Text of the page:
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Art by Fire hosts annual sale at Shepard Center

Huge event features handmade pottery, ceramics, glass and metalwork

Artful creations of all kinds will be on sale at the Art By Fire event at the Shepard Center this weekend.

Artful creations of all kinds will be on sale at the Art By Fire event at the Shepard Center this weekend. Courtesy Sacramento Potters Group

Looking for a one-of-a-kind vase to complement your flowers? How about a perfect pot – or other ceramic?

Find memorable, beautiful and unique containers (and a lot more) at the annual Sacramento Potters’ Group “Art by Fire” fall sale at Shepard Garden and Arts Center.

Set for Saturday, Oct. 28, this huge sale features handmade pottery, ceramics, glass and metalwork by local Sacramento artists at good prices.

Shepard Center will be packed with one-of-a-kind pieces by dozens of local craftspeople. You might even find a few pumpkins or other Halloween decorations as well as several holiday pieces.

The common theme: Everything was made with fire.

“Discover beautifully handcrafted treasures made by skilled, local artisans who use fire or extreme heat in the production of their work, such as clay, glass or metal,” say the organizers. “Find authentically made gifts. Bring a friend and enjoy some wonderful art.”

This sale also is a great place to do early holiday shopping – so many gift ideas! Besides pots and vases, find bowls, plates, teapots, mugs and countless other clay, glass and metalwork creations.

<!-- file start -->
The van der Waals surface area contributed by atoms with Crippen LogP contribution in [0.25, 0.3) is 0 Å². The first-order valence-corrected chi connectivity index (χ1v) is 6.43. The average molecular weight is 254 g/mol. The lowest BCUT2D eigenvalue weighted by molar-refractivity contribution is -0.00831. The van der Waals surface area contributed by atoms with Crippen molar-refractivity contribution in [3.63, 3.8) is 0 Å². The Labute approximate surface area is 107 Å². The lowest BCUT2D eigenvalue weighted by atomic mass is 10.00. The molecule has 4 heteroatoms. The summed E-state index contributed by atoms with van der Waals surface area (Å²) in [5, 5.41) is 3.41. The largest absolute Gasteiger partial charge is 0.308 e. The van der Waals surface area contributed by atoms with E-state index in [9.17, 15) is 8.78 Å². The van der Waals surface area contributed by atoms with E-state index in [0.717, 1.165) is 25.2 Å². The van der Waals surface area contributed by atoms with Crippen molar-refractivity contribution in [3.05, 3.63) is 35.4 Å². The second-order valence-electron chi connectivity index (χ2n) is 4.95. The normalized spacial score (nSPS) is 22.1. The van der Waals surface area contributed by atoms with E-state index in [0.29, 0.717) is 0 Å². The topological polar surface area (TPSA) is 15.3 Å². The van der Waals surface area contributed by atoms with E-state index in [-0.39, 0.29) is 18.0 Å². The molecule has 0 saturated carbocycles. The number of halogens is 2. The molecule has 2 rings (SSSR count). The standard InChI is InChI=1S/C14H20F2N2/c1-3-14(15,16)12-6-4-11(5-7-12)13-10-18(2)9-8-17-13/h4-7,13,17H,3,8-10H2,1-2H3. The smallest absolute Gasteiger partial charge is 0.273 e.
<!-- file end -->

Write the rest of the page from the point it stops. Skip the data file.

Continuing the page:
Art by Fire features more than 80 artists. Check out some of the participants here:

Sale hours will be 10 a.m to 4 p.m. Saturday. Admission and parking are free.

Shepard Center is located at 3330 McKinley Blvd., Sacramento, in McKinley Park.



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Garden Checklist for week of July 7

Take care of garden chores early in the morning, concentrating on watering. We’re still in survival mode until this heat wave breaks.

* Keep your vegetable garden watered, mulched and weeded. Water before 8 a.m. to conserve moisture.

* Prevent sunburn; provide temporary shade for tomatoes, peppers, eggplant, melons, squash and other crops with “sensitive” skin.

* Hold off on feeding plants until temperatures cool back down to “normal” range. That means daytime highs in the low to mid 90s.

* Don’t let tomatoes wilt or dry out completely. Give tomatoes a deep watering two to three times a week. Harvest vegetables promptly to encourage plants to produce more.

* Squash especially tends to grow rapidly in hot weather. Keep an eye on zucchini.

* Some weeds thrive in hot weather. Whack them before they go to seed.

* Pinch back chrysanthemums for bushy plants and more flowers in September.

* Harvest tomatoes, squash, peppers and eggplant. Prompt picking will help keep plants producing.

* Remove spent flowers from roses, daylilies and other bloomers as they finish flowering.

* Pinch off blooms from basil so the plant will grow more leaves.

* Cut back lavender after flowering to promote a second bloom.

* One good thing about hot days: Most lawns stop growing when temperatures top 95 degrees. Keep mower blades set on high.

* Once the weather cools down a little, it’s not too late to add a splash of color. Plant petunias, snapdragons, zinnias and marigolds.

* After the heat wave, plant corn, pumpkins, radishes, winter squash and sunflowers. Make sure the seeds stay hydrated.

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